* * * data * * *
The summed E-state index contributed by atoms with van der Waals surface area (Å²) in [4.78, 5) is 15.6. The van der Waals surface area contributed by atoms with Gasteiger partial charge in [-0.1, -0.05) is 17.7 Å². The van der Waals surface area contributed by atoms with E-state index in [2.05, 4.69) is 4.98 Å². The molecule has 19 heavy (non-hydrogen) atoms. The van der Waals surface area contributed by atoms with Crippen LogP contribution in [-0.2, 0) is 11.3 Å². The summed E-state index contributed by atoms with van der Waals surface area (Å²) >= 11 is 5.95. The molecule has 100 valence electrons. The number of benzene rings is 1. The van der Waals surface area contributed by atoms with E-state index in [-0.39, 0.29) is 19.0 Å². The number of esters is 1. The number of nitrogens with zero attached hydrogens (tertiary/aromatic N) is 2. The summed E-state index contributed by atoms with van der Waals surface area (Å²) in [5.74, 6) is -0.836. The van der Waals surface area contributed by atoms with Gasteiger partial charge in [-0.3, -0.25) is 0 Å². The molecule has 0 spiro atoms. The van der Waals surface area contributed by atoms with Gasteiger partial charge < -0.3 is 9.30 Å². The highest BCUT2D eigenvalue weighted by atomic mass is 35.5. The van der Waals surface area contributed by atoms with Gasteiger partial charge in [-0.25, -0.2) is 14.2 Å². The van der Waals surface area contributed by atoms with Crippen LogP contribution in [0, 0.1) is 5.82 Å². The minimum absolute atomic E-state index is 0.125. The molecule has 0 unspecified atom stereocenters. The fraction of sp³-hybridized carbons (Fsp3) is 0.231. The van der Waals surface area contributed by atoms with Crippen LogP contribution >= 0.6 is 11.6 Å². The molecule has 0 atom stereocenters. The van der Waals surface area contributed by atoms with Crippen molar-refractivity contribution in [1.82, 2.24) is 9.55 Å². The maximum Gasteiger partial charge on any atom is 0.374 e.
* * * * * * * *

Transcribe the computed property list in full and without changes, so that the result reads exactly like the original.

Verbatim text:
The summed E-state index contributed by atoms with van der Waals surface area (Å²) in [4.78, 5) is 15.6. The van der Waals surface area contributed by atoms with Gasteiger partial charge in [-0.1, -0.05) is 17.7 Å². The van der Waals surface area contributed by atoms with E-state index in [2.05, 4.69) is 4.98 Å². The molecule has 19 heavy (non-hydrogen) atoms. The van der Waals surface area contributed by atoms with Crippen LogP contribution in [-0.2, 0) is 11.3 Å². The summed E-state index contributed by atoms with van der Waals surface area (Å²) >= 11 is 5.95. The molecule has 100 valence electrons. The number of benzene rings is 1. The van der Waals surface area contributed by atoms with E-state index in [-0.39, 0.29) is 19.0 Å². The number of esters is 1. The number of nitrogens with zero attached hydrogens (tertiary/aromatic N) is 2. The summed E-state index contributed by atoms with van der Waals surface area (Å²) in [5.74, 6) is -0.836. The van der Waals surface area contributed by atoms with Gasteiger partial charge in [-0.3, -0.25) is 0 Å². The molecule has 0 spiro atoms. The van der Waals surface area contributed by atoms with Gasteiger partial charge < -0.3 is 9.30 Å². The highest BCUT2D eigenvalue weighted by atomic mass is 35.5. The van der Waals surface area contributed by atoms with Gasteiger partial charge in [-0.25, -0.2) is 14.2 Å². The van der Waals surface area contributed by atoms with Crippen LogP contribution in [0, 0.1) is 5.82 Å². The minimum absolute atomic E-state index is 0.125. The molecule has 0 unspecified atom stereocenters. The fraction of sp³-hybridized carbons (Fsp3) is 0.231. The van der Waals surface area contributed by atoms with Crippen LogP contribution >= 0.6 is 11.6 Å². The molecule has 0 atom stereocenters. The van der Waals surface area contributed by atoms with Crippen molar-refractivity contribution in [1.82, 2.24) is 9.55 Å². The maximum Gasteiger partial charge on any atom is 0.374 e.